Compassion is not weak
Recently, I posted this comment on my Facebook page in regard to the video showing a bus full of fraternity brothers from SAE singing a horrendously racist chant.
Instead of just suspending SAE students for participating in a racist activity, why not try to educate them about American history and racism? I just don’t believe in labeling people, especially young people, for their ignorance and writing them off as racist. It’s an opportunity for them, for all of us, to learn. We can all do better. I know it feels good to punish, but we’ll make more progress if people actually learn and have a change of heart. My2cents.
Dozens of friends responded positively to this idea. Some others were critical. I won’t address all the critical comments, but I would like to respond to those who objected to the idea of showing compassion to these students and giving them a chance to learn.
I’d also like to respond more generally to ongoing criticism of my approach to civic engagement that includes emphasis on civility, compassion, democracy, and seeking understanding, reconciliation and dialogue. My critics believe these virtues and actions are “weak.”
It seems to me that my critics believe strength is the same kind of aggression that you exhibit when you’re fighting in a schoolyard and hatred is tactically good insofar as it releases aggression. To me this understanding of power is not only narrowly masculine and misguided, but it is strategically wrong.
Our strength as a people comes from organizing people to become informed on critical issues and engaged in our political process, not from brute schoolyard aggression. The more people we have informed and engaged, more progress we will have. That is my theory of change.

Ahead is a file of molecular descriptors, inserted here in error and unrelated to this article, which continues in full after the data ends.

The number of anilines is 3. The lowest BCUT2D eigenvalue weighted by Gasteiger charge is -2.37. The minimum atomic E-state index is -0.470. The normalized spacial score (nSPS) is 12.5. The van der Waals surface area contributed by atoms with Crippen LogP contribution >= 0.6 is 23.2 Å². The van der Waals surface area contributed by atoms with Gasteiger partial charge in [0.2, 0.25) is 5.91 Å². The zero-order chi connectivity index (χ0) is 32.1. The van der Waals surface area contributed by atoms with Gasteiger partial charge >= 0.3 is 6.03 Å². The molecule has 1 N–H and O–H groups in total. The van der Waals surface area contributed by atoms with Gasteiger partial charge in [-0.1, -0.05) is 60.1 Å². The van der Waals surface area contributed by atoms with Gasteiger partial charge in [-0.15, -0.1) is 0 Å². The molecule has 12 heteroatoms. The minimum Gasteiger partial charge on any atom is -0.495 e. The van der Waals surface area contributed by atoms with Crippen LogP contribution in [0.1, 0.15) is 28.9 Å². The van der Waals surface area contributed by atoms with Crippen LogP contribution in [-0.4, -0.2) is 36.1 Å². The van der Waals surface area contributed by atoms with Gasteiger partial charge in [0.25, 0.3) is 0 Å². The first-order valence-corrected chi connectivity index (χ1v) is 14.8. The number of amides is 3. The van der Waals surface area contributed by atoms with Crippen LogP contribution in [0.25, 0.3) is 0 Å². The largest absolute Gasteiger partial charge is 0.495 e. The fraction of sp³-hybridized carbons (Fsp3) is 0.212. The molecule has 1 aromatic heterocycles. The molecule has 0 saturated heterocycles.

When our fights get ugly, many people will disengage because they are conflict-averse. At present, politics is a sport for people who are drawn to conflict or have a high tolerance for it. This is one reason why we have the people who form the bases of the two parties most engaged while average people are disengaged.
To organize people, there is no way around dialogue. We can’t be effective organizers if we do not give people a chance to learn; if we do not approach them with respect and compassion. People don’t respond well to someone who seems judgmental and disrespectful. But I hear my friends, progressives and conservatives and everyone in between, regularly judge and write off as irredeemable people who don’t currently agree with them.
I believe using outrage to get people’s attention can be quite effective. However, hatred directed at racists individuals is neither effective nor ethical. In addition, it takes away our energy and harms our spirit.
Buddhists believe that to not forgive gives rise to suffering. It is taught that those who cannot let go of a real or imagined wrong against them are unable to free themselves from hate and that they will suffer because of this. Hatred can, in turn, lead to more widespread suffering, and in turn, more hatred. According to the Dhammapada, “Those who attempt to conquer hatred by hatred are like warriors who take weapons to overcome others who bear arms. This does not end hatred, but gives it room to grow.” — Guy Gardner
As much as you may feel like we are in a war, we are not in a real war. There is an engineered culture war orchestrated by oligarchs and packaged by the media that the own. This strategy is called divide and conquer. The idea is to create an illusion of war based on us misidentifying the enemy as each other, instead of the robber barons.
Here’s the reality: votes matter; public opinions matter; culture matters; civil society matters. That is why the oligarchs spend so much money on ads that manipulate us to vote and think in a certain way.
Reaching for understanding and unity will help us counter oligarchy. We can counter racism and sexism without hating each other. I believe we can communicate to each other, teach each other, with patience and respect. Believe it or not, people are capable of learning, capable of changing. It is not your job to render the final verdict on anyone’s soul.
What I am saying is that we must be willing to look at the entire system of power and that we are all participants in that system. Instead of thinking that is discouraging, we should see that big-picture view as empowering. If we do not participate, the system will fail.
We are being divided and conquered. If we want to stop or reverse oligarchy, we’ve got to learn to talk to each other and be willing to learn, teach, give each other second chances. Otherwise, we are doomed.